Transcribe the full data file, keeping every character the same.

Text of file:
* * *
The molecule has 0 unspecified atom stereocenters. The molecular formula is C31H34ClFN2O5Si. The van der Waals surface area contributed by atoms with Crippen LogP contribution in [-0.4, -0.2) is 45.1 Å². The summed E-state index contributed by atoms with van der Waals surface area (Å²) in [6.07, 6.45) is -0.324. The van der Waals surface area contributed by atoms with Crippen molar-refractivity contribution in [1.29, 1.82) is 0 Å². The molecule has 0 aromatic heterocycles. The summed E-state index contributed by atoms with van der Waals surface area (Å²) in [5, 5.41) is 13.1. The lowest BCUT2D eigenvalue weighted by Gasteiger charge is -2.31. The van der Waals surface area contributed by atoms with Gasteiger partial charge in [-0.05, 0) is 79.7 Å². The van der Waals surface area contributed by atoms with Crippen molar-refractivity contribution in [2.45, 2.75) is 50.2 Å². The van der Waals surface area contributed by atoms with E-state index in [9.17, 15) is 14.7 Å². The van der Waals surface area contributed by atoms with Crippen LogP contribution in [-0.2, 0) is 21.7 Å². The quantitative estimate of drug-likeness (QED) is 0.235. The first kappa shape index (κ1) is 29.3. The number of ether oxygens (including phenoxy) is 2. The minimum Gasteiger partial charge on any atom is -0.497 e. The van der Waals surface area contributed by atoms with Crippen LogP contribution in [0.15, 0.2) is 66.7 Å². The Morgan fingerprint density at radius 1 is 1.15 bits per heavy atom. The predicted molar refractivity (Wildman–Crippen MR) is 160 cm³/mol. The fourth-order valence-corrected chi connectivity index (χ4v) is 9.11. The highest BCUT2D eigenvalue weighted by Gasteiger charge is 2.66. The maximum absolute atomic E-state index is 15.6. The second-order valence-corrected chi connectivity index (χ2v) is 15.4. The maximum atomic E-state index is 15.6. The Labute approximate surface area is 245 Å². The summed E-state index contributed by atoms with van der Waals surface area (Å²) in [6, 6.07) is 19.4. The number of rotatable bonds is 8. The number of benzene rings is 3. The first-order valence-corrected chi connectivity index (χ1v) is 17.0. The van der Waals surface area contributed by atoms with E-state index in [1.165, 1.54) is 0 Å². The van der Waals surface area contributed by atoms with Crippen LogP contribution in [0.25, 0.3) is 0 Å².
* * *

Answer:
The molecule has 0 unspecified atom stereocenters. The molecular formula is C31H34ClFN2O5Si. The van der Waals surface area contributed by atoms with Crippen LogP contribution in [-0.4, -0.2) is 45.1 Å². The summed E-state index contributed by atoms with van der Waals surface area (Å²) in [6.07, 6.45) is -0.324. The van der Waals surface area contributed by atoms with Crippen molar-refractivity contribution in [1.29, 1.82) is 0 Å². The molecule has 0 aromatic heterocycles. The summed E-state index contributed by atoms with van der Waals surface area (Å²) in [5, 5.41) is 13.1. The lowest BCUT2D eigenvalue weighted by Gasteiger charge is -2.31. The van der Waals surface area contributed by atoms with Gasteiger partial charge in [-0.05, 0) is 79.7 Å². The van der Waals surface area contributed by atoms with Crippen molar-refractivity contribution in [2.45, 2.75) is 50.2 Å². The van der Waals surface area contributed by atoms with E-state index in [9.17, 15) is 14.7 Å². The van der Waals surface area contributed by atoms with Crippen LogP contribution in [-0.2, 0) is 21.7 Å². The quantitative estimate of drug-likeness (QED) is 0.235. The first kappa shape index (κ1) is 29.3. The number of ether oxygens (including phenoxy) is 2. The minimum Gasteiger partial charge on any atom is -0.497 e. The van der Waals surface area contributed by atoms with Crippen LogP contribution in [0.15, 0.2) is 66.7 Å². The Morgan fingerprint density at radius 1 is 1.15 bits per heavy atom. The predicted molar refractivity (Wildman–Crippen MR) is 160 cm³/mol. The fourth-order valence-corrected chi connectivity index (χ4v) is 9.11. The highest BCUT2D eigenvalue weighted by Gasteiger charge is 2.66. The maximum absolute atomic E-state index is 15.6. The second-order valence-corrected chi connectivity index (χ2v) is 15.4. The maximum atomic E-state index is 15.6. The Labute approximate surface area is 245 Å². The summed E-state index contributed by atoms with van der Waals surface area (Å²) in [6, 6.07) is 19.4. The number of rotatable bonds is 8. The number of benzene rings is 3. The first-order valence-corrected chi connectivity index (χ1v) is 17.0. The van der Waals surface area contributed by atoms with E-state index in [1.165, 1.54) is 0 Å². The van der Waals surface area contributed by atoms with Crippen LogP contribution in [0.25, 0.3) is 0 Å².